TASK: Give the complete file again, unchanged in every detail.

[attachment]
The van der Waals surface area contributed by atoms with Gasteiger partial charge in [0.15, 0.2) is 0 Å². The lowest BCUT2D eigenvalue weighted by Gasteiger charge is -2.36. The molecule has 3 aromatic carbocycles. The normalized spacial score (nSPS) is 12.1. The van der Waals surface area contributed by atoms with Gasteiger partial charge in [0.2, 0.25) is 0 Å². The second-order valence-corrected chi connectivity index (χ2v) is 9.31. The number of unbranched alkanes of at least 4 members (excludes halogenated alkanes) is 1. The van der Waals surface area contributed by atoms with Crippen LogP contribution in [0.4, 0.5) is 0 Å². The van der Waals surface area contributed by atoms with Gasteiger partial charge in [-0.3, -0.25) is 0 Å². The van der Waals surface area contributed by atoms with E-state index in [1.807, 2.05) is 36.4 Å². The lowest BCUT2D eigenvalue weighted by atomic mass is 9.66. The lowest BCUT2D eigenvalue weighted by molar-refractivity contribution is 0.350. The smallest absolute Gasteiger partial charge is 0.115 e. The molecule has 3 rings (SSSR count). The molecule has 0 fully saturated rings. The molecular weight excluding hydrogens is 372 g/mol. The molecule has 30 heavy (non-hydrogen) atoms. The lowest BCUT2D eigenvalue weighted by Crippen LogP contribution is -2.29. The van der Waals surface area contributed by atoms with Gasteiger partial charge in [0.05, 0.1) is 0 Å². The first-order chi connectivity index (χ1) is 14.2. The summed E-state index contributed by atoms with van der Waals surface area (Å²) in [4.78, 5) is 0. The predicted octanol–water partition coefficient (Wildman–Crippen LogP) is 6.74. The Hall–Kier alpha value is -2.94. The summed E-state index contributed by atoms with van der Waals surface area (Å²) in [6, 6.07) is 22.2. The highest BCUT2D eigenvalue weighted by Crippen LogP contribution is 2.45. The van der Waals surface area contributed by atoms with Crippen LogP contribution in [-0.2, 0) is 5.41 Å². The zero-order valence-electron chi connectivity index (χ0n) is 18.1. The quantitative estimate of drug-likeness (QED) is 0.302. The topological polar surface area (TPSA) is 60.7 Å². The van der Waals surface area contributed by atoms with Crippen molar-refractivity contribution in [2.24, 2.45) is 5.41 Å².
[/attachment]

The van der Waals surface area contributed by atoms with Gasteiger partial charge in [0.15, 0.2) is 0 Å². The lowest BCUT2D eigenvalue weighted by Gasteiger charge is -2.36. The molecule has 3 aromatic carbocycles. The normalized spacial score (nSPS) is 12.1. The van der Waals surface area contributed by atoms with Gasteiger partial charge in [0.2, 0.25) is 0 Å². The second-order valence-corrected chi connectivity index (χ2v) is 9.31. The number of unbranched alkanes of at least 4 members (excludes halogenated alkanes) is 1. The van der Waals surface area contributed by atoms with Crippen LogP contribution in [0.4, 0.5) is 0 Å². The van der Waals surface area contributed by atoms with Gasteiger partial charge in [-0.3, -0.25) is 0 Å². The van der Waals surface area contributed by atoms with E-state index in [1.807, 2.05) is 36.4 Å². The lowest BCUT2D eigenvalue weighted by atomic mass is 9.66. The lowest BCUT2D eigenvalue weighted by molar-refractivity contribution is 0.350. The smallest absolute Gasteiger partial charge is 0.115 e. The molecule has 3 rings (SSSR count). The molecule has 0 fully saturated rings. The molecular weight excluding hydrogens is 372 g/mol. The molecule has 30 heavy (non-hydrogen) atoms. The lowest BCUT2D eigenvalue weighted by Crippen LogP contribution is -2.29. The van der Waals surface area contributed by atoms with Gasteiger partial charge in [0.05, 0.1) is 0 Å². The first-order chi connectivity index (χ1) is 14.2. The summed E-state index contributed by atoms with van der Waals surface area (Å²) in [4.78, 5) is 0. The predicted octanol–water partition coefficient (Wildman–Crippen LogP) is 6.74. The Hall–Kier alpha value is -2.94. The summed E-state index contributed by atoms with van der Waals surface area (Å²) in [6, 6.07) is 22.2. The highest BCUT2D eigenvalue weighted by Crippen LogP contribution is 2.45. The van der Waals surface area contributed by atoms with Crippen LogP contribution in [-0.2, 0) is 5.41 Å². The zero-order valence-electron chi connectivity index (χ0n) is 18.1. The quantitative estimate of drug-likeness (QED) is 0.302. The topological polar surface area (TPSA) is 60.7 Å². The van der Waals surface area contributed by atoms with Crippen molar-refractivity contribution in [2.24, 2.45) is 5.41 Å².